BALTIMORE (WJZ)-- Baltimore banker and prominent businessman--that's how we know Ed Hale. But in a WJZ exclusive, he reveals his double life.
Mary Bubala has the revealing details.
The secret and closed world of the CIA includes espionage, covert operatives, international surveillance—and Baltimore businessman Ed Hale.
"I was an agent for the CIA," Hale said.
In a WJZ exclusive, Hale reveals his covert role inside the CIA.
"I was the perfect cover because I was all over the world with my vessels and trucking here in America, so I was the perfect person to take somebody and send them out to Afghanistan, Uzbekistan," Hale said.
Hale probably looks familiar. He was the face of First Mariner Bank as chairman and CEO. He appeared in their commercials for years and is credited with developing the Canton Waterfront downtown. He owns the Baltimore Blast.
Hale's first briefing on his secret role came from his CIA handler.
"You're goina be an international financier, sending people out to different countries under the guise of your trucking companies, the other companies that I had, shipping. For example, I had tugboats and barges that would go to Cypress and to Alexandria, Egypt," Hale said.
In a life that reads like a spy thriller, Hale says he was recruited into the CIA by former Alex Brown chairman Buzzy Krongard, who was with the agency.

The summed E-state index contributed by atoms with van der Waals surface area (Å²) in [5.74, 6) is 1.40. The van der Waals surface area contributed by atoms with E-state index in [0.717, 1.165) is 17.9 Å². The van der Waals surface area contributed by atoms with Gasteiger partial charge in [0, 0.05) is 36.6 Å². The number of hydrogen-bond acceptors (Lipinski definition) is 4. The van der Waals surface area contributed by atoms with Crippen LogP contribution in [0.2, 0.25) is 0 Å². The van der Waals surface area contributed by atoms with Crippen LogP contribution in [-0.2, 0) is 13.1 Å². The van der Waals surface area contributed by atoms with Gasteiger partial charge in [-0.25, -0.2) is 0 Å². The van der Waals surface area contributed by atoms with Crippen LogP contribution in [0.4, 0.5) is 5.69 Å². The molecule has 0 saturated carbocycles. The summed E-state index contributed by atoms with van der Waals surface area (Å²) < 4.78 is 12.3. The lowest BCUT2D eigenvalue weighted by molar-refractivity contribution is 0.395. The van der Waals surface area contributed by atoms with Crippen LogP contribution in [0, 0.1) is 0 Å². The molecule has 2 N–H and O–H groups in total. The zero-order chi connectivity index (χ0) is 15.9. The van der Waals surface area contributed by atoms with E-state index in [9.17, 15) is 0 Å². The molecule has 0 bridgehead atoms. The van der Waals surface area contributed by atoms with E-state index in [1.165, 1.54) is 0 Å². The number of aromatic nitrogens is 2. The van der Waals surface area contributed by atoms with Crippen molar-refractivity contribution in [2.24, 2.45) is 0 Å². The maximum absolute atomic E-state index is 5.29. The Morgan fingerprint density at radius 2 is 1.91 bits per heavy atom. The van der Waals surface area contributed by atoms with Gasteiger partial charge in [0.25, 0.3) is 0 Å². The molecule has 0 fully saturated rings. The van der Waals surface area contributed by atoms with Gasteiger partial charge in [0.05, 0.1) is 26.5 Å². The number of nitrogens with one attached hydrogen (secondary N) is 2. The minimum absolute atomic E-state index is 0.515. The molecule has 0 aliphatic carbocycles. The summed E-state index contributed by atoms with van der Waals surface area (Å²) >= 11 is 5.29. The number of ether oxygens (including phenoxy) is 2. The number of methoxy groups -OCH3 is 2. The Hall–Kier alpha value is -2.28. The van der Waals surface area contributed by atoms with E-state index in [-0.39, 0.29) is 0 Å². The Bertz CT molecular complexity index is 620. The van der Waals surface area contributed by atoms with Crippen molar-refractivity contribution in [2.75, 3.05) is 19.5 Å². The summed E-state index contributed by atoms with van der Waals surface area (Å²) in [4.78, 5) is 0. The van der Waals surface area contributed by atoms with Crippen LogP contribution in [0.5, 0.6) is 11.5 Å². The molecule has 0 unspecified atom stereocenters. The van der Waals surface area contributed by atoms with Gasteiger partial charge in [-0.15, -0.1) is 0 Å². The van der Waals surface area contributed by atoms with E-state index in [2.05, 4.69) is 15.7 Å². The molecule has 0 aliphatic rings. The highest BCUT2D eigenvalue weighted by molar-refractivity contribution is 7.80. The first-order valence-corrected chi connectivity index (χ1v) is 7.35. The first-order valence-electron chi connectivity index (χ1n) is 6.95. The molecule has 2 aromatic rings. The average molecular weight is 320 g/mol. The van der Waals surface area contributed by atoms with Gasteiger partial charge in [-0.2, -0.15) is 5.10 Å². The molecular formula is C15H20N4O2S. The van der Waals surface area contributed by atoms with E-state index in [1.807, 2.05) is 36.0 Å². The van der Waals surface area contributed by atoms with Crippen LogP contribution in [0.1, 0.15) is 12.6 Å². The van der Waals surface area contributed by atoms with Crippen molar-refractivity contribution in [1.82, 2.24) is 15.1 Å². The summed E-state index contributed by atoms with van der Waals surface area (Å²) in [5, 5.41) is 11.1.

"He came to my officer one day and said 'Let's go for a walk,'" Hale said.
Blue collar beginnings in Eastern Baltimore County to the world of espionage, Hale details this secret life in the CIA in a new biography called "Hale Storm."
"I was called a NOC," Hale said, "N.O.C."
That stands for "non-official cover."
America's most famous "NOC" is Valerie Plame, the CIA operative exposed by a newspaper columnist.
"You had to be very cautious about everything you said and did," Hale said.
As an operative, Hale found himself in the early hunt for the world's most notorious terrorist, Osama Bin Laden.
"Getting people into places where they could figure out the traces and the pathways of Osama Bin Laden back in the 90s," Hale said. "I heard his name early on, Osama Bin Laden. I didn't know who he was. It wasn't the household name that it became."
From the Cold War to the War on Terror, Hale was part of it all.
"I've always considered myself a patriot," he said.
Until he got out of the agency just after 9/11.
"I have been told that there are still people operating out there that I used to work with. And who they are, I do not know and I did not ask," Hale said.
Hale didn't want his mother to worry, so he didn't tell her until he had been out for five years.
"I said 'Mom, I have something I want to tell you. I'm very proud that I did serve my country, not only in the Air Force but I was an agent for the CIA.' And she looks up and says 'Can you pass the broccoli, please?'" Hale said.
During his time with the CIA, from 1991 to 2001, Hale never told anyone.
Years later, he did reveal his secret to select few, including former Gov. William Donald Schaeffer.
Now we all know.
WJZ reached out to the CIA to confirm Hale's employment, but were not able to because of privacy concerns.
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